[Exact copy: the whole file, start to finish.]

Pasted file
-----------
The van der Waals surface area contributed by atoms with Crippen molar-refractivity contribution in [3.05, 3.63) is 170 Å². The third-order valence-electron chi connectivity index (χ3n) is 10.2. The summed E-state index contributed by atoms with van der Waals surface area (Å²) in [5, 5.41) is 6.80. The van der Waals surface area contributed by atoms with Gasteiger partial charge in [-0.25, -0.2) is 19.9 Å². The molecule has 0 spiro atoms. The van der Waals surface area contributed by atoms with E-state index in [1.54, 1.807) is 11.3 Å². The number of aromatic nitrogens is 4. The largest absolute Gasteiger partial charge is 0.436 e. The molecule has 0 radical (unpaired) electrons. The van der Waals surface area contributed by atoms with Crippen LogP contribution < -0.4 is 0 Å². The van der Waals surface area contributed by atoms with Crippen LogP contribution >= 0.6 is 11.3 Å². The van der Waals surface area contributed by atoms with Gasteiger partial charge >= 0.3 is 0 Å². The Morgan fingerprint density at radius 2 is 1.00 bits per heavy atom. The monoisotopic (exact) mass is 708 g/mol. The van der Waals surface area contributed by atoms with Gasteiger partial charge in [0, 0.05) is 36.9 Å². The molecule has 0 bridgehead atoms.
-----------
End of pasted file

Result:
The van der Waals surface area contributed by atoms with Crippen molar-refractivity contribution in [3.05, 3.63) is 170 Å². The third-order valence-electron chi connectivity index (χ3n) is 10.2. The summed E-state index contributed by atoms with van der Waals surface area (Å²) in [5, 5.41) is 6.80. The van der Waals surface area contributed by atoms with Gasteiger partial charge in [-0.25, -0.2) is 19.9 Å². The molecule has 0 spiro atoms. The van der Waals surface area contributed by atoms with E-state index in [1.54, 1.807) is 11.3 Å². The number of aromatic nitrogens is 4. The largest absolute Gasteiger partial charge is 0.436 e. The molecule has 0 radical (unpaired) electrons. The van der Waals surface area contributed by atoms with Crippen LogP contribution < -0.4 is 0 Å². The van der Waals surface area contributed by atoms with Crippen LogP contribution >= 0.6 is 11.3 Å². The van der Waals surface area contributed by atoms with Gasteiger partial charge >= 0.3 is 0 Å². The Morgan fingerprint density at radius 2 is 1.00 bits per heavy atom. The monoisotopic (exact) mass is 708 g/mol. The van der Waals surface area contributed by atoms with Gasteiger partial charge in [0, 0.05) is 36.9 Å². The molecule has 0 bridgehead atoms.